Robin Stewart-Smith remembers the busy Nottinghamshire motive power depot which, in its heyday, provided locos for many coal trains emanating from local collieries.
SHIREBROOK Diesel Depot officially opened in June 1965 as a new-build ‘running shed’ resulting from the BR’s Modernisation Plans.
It was ideally placed to service the diesel locomotive fleet that worked the huge amount of local colliery traffic generated by the North Nottinghamshire coalfield. Prior to building the depot, new diesels were allocated to nearby Langwith Junction steam shed (41J).
As early as May 14, 1961, four diesel shunter locomotives were based at the steam shed, and by July 1962 a small number of Type 2 locos were also present.
Eastern Region plans to convert the steam shed to service the new diesels by late-1962 were not fulfilled. A temporary solution was for diesels to use the old carriage shed at Langwith Junction and refuel from adjacent oil tanker wagons. However, servicing the new diesels in the filthy conditions prevalent in a steam shed proved unsatisfactory.
It was decided to convert the redundant Midland Railway goods shed and yard at Shirebrook West station, on the line from Mansfield to Worksop, into a temporary servicing and refuelling point.
The goods shed was south of the station and on the east side of the line. A number of diesel shunters and Type 2 locomotives were transferred here from Langwith Junction, but the single-road goods shed was very limited in capacity and only one loco could be accommodated in the shed at a time. Both a servicing pit and high-level staging were needed to facilitate access by fitters.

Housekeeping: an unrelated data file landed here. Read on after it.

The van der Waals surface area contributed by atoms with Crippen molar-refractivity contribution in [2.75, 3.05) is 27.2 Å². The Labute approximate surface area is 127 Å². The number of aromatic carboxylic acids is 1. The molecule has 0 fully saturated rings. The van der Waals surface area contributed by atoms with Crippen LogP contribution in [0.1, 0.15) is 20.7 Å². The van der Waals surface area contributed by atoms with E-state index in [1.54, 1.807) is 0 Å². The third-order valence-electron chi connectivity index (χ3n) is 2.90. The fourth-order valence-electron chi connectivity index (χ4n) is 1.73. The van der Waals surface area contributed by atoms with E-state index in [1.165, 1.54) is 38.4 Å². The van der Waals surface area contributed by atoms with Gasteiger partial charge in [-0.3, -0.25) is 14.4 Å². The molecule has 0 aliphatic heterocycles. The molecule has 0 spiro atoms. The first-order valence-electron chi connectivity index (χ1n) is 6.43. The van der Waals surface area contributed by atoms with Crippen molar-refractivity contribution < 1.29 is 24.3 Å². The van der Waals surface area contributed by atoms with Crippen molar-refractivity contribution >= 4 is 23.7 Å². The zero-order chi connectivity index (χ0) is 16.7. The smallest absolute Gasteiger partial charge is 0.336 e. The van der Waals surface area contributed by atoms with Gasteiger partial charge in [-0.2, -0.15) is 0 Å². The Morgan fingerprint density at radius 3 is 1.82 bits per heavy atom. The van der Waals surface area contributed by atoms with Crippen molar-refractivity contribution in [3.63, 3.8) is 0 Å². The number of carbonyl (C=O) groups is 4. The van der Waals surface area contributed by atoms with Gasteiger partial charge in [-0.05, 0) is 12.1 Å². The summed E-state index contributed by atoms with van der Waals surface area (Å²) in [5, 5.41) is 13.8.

As at the nearby steam shed, refuelling was from tanker wagons in the goods yard. Crews continued to sign on at Langwith Junction shed and Shirebrook West depot used the Langwith Junction shed code 41J.
By the end of 1963, Type 2 locos were supplemented by the much more powerful Type 4 (Class 47) locos. Though they were allocated to Tinsley, they were out-stationed at Shirebrook West to handle the heavier MGR (merry-go-round) coal traffic. It became clear to BR a purpose-built servicing and refuelling facility was urgently needed at Shirebrook.
During 1962/3, the Brush/BR Prototype No. D0280 Falcon spent time working coal trains while stationed at Shirebrook West – clocking up more than 30,000 miles on these duties. A surviving photograph of Falcon at Shirebrook taken in October 1962 shows how limited the diesel servicing facilities were.
Read more and view more images in the January 2019 issue of The RM – on sale now!
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